GUEST POST from Shep Hyken
Are your customers happy, or not? How do you know? How often do you ask them? If you do ask them, and they tell you, what do you do with that information?
This is all about customer feedback. If a customer is willing to take the time to give you feedback, good or bad, it’s a gift. Treat it as such. It’s an opportunity to know what’s working and what’s not. And there are many ways to get that information.
A common way to seek feedback today is through a survey emailed after the customer interacts with the company or brand. Unfortunately, some companies go to the expense of designing and sending the survey, asking the customer to spend their precious time completing the survey, and then don’t act on the customer’s suggestions. Our annual customer experience research found that 57% of customers assume the company won’t make any changes based on their responses to a customer satisfaction survey. And some customers will stop doing business with a company or brand because of their surveys. Our research found that 20% of customers stopped because they sent too many surveys, and 18% stopped because the surveys were too long.
Recently I had my car in for its annual service, which included an oil change, fluid checks, filter replacements and more. Within an hour after I picked up my car, I received an email requesting feedback. From past experiences, I knew this would take five to 10 minutes to complete. I chose not to respond, because I had many other things to do in the short time I had left in the office that day. I don’t know what percentage of customers complete the survey, but maybe there is a different way to get feedback.
Notice I said a different, not necessarily better, although I’ll let you decide whether it is better. When I picked up my car, there could have been a tablet with four buttons to select from, asking me if I was very happy, somewhat happy, somewhat not happy or not happy. It would have taken me three seconds—probably less—to tap on one of those buttons. By the way, there could also be an option for me to leave feedback if I wanted to take a moment to do so. Regardless, the quick press of a button is much easier than a 10-question emailed survey with quantitative and qualitative feedback questions.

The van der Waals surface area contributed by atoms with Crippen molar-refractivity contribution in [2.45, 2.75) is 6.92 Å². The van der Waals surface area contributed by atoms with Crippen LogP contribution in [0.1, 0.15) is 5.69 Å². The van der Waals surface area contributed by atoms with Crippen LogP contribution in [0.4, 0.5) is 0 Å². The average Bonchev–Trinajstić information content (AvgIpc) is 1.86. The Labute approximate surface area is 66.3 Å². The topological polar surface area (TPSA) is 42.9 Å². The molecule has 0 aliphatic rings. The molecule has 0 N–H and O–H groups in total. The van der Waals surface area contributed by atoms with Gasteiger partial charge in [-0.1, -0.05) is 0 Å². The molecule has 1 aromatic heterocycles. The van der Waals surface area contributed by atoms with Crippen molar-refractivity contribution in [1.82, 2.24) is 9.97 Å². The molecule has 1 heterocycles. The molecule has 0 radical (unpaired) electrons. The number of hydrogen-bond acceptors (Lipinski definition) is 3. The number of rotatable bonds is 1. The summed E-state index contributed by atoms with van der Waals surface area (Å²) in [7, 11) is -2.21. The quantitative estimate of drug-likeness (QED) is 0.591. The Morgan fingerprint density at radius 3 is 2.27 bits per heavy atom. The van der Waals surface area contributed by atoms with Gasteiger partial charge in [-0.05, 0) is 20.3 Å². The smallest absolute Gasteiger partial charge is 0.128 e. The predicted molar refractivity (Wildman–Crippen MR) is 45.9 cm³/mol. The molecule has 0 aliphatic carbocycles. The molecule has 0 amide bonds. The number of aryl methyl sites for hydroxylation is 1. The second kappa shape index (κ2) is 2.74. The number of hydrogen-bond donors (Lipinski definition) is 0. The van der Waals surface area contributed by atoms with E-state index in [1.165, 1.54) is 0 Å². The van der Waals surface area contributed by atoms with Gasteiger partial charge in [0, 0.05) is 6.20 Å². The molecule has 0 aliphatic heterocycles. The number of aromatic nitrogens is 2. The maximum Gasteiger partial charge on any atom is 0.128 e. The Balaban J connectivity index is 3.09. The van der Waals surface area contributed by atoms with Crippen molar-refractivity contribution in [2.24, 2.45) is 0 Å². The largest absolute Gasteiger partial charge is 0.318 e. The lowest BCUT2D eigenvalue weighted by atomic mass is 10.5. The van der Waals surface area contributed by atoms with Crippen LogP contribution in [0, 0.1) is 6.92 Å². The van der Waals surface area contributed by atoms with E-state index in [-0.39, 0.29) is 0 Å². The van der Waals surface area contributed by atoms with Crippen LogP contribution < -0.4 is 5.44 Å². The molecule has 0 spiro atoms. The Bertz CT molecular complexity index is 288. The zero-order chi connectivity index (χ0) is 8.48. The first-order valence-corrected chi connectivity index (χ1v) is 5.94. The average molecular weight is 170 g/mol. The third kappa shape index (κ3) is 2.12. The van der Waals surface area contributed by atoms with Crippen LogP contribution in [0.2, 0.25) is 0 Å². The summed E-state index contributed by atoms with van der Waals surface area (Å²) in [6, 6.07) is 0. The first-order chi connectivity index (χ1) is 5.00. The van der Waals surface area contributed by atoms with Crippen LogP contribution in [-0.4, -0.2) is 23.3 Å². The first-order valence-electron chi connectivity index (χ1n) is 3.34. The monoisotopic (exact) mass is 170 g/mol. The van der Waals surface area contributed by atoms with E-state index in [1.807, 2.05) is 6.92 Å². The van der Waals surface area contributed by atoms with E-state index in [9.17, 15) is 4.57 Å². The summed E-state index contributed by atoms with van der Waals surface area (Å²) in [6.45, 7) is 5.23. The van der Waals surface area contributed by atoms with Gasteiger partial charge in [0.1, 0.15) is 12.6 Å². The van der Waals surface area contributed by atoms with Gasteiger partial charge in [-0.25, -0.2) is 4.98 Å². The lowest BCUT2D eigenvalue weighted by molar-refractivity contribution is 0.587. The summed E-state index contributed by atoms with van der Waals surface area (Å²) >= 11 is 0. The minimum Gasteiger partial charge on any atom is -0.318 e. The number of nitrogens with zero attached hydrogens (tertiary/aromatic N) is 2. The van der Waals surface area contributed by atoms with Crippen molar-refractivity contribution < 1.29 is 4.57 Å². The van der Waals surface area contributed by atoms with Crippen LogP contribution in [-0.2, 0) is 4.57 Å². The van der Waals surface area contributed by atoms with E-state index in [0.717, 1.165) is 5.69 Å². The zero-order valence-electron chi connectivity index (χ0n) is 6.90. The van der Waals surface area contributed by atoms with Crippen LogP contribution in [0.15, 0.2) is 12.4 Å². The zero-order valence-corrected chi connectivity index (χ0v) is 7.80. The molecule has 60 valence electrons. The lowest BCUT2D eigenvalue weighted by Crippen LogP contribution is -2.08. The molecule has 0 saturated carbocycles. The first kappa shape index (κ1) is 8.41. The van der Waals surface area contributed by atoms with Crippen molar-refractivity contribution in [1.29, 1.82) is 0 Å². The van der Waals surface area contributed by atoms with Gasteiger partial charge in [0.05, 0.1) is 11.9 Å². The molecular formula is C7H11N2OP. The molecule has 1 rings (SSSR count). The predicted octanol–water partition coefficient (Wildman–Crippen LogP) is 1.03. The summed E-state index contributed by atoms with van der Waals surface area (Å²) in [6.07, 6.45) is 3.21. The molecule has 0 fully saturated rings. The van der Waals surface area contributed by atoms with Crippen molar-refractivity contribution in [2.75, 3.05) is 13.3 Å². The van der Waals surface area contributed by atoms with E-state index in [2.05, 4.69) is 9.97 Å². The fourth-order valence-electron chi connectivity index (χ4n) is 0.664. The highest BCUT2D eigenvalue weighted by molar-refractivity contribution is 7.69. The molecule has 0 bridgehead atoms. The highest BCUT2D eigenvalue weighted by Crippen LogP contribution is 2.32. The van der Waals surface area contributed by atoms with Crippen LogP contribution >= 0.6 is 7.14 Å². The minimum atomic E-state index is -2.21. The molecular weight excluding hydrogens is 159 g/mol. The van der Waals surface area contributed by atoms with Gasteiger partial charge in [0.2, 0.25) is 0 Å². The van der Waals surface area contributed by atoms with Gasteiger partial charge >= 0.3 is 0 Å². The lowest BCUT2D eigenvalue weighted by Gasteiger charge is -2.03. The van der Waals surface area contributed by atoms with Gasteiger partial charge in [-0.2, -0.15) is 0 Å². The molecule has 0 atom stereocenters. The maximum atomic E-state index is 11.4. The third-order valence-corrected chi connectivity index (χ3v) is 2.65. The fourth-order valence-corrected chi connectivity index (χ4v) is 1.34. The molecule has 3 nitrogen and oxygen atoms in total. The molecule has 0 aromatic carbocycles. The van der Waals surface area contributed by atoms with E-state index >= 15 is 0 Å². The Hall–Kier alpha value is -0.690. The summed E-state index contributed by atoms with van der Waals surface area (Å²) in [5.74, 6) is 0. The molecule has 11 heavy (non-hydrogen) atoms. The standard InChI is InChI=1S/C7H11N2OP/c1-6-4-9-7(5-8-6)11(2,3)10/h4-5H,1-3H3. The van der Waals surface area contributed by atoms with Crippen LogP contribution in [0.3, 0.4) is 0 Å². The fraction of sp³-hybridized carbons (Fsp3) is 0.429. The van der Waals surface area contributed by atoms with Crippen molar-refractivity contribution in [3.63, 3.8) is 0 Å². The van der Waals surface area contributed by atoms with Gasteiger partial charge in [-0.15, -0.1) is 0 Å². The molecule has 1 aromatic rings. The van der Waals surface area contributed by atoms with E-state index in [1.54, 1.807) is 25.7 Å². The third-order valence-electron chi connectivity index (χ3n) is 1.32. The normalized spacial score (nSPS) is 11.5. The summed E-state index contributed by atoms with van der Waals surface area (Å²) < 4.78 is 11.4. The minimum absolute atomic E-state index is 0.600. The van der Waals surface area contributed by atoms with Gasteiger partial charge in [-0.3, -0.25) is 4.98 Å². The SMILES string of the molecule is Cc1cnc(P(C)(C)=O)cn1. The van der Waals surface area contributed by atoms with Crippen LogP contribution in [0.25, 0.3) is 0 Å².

I recently interviewed Miika Mäkitalo, the CEO of HappyOrNot, one of the leading customer feedback solutions used by more than 4,000 brands in over 100 countries, on Amazing Business Radio. There’s a good chance you’ve seen HappyOrNot feedback technology in a store, restaurant, stadium or airport. It is a small tablet or kiosk with four large buttons as I just described in my auto repair center example. This simple technology gives you fast and actionable feedback that can be used and taken advantage of almost immediately—and at the same time, it respects your customers’ time.
And as powerful as that instant feedback is for customers, Makitalo suggests his HappyOrNot technology is also a perfect solution for employee feedback. Imagine a terminal or tablet in the breakroom where employees can anonymously (unless they want to share their names) leave a simple “I’m happy or not” message with the quick push of a button. Consider all the feedback you could gather, such as, “How happy are you with the new personal time (PT) policy?” Or, “How happy are you with the new food vendor in the cafeteria?” You get the idea. Get feedback from employees. Their happiness will be felt by customers. And the opposite is true. Unhappy employees will taint the customer experience. As I often say, “What’s happening on the inside of an organization is felt on the outside by customers.”
So, if you want to know what your customers—and employees—are thinking but aren’t sure where to start, this simple solution could be the answer. Ask one question at a time … and don’t forget to act on the feedback!
This article originally appeared on Forbes.com
Image Credits: Shep Hyken
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